Regulatory agencies, certification bodies, and industry associations have gained confidence in the efficacy and safety of single‑use solutions. Such technologies are addressing bioindustry needs for product development and speed to commercialization at sufficient scale to meet demand. But bioprocessors remain concerned over reducing the risk of particle release from process equipment. Biopharmaceutical companies have confirmed that with an emerging class of pumps (the quaternary diaphragm pump) particulate release is below measurable levels compared with traditional fluid‑transfer solutions. An independent assessment of a quaternary diaphragm pump and a peristaltic pumping system showed no detectable particles from the quaternary diaphragm pump and a measurable level of particles from the peristaltic pumping system.
In its simplest form (but with vast implications), single‑use pump technology is an example of process equipment that can be supplied either clean or sterile. Such pumps can be used in production runs or campaigns without requiring cleaning until completion. Thus, their design is optimized for matching lifespan to meet sustainability goals.
|Quaternary Diaphragm Pumps|
|For some cases, the solution to meeting strict single-use pumping requirements that are demanded in the biopharmaceutical industry is the implementation of positive-displacement quaternary diaphragm technology.
The main advantage of using quaternary diaphragm pumps is their unique form of operation: Quaternary diaphragms are driven one after another by a connector plate, which moves back and forth out of its central position in a stroke that is generated by an eccentric shaft. The length of the stroke is determined by the angle of eccentricity. In basic terms, this pumping technology models the operation of the human heart, with its four pumping chambers and check valves that keep product flow constantly moving forward.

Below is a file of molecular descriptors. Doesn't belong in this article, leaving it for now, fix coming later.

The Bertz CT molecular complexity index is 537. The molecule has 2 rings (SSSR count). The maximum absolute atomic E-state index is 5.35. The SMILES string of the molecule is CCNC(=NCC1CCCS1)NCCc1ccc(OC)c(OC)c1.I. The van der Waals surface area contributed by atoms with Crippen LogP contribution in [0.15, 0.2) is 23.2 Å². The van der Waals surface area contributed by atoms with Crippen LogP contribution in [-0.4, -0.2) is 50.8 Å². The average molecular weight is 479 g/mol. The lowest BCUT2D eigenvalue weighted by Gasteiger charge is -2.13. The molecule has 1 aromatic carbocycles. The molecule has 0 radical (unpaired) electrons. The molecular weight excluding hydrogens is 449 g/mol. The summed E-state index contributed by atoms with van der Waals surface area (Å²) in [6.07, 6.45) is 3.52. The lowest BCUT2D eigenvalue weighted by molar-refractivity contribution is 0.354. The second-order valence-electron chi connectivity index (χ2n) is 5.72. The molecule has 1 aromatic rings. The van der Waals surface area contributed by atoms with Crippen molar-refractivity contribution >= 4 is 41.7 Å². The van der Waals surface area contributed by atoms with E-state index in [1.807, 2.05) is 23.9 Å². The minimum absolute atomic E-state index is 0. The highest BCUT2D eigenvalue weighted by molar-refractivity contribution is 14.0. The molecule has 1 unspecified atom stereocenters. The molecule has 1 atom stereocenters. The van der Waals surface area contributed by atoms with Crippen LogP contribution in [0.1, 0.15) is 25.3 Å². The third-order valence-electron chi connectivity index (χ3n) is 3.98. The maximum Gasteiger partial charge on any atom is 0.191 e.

Many quaternary diaphragm pump chambers contain no rotating parts that can be subject to friction. So there is no operational heat buildup that can compromise products. This mode of operation also means that pumps can run dry, are self-priming, and produce little or no shear because of low slip. They provide low-pulsation, leak-free operation. Quaternary diaphragm pumps can provide constant flows from 1 L/h (0.0047 gpm) to 20,000 L/h (88 gpm).
This turn-down capability and range for a quaternary diaphragm pump is unique in the industry. As biologics go from development to clinical trials and then to commercialization, proper scale-up is essential. The same pump technology in a lab needs to handle flow rates as low as 1 L/hr (0.0047 gpm), as well as commercial production flow rates of 20,000 L/hr (88 gpm) or more. This scale-up capability assures that a pump’s operation does not adversely affect repeatability and production rates.
Using a single-use quaternary diaphragm pump enables manufacturers to optimize cost of cleaning and validating their pumps. That can lead to quicker production processes without risk of cross-batch or cross-product contamination.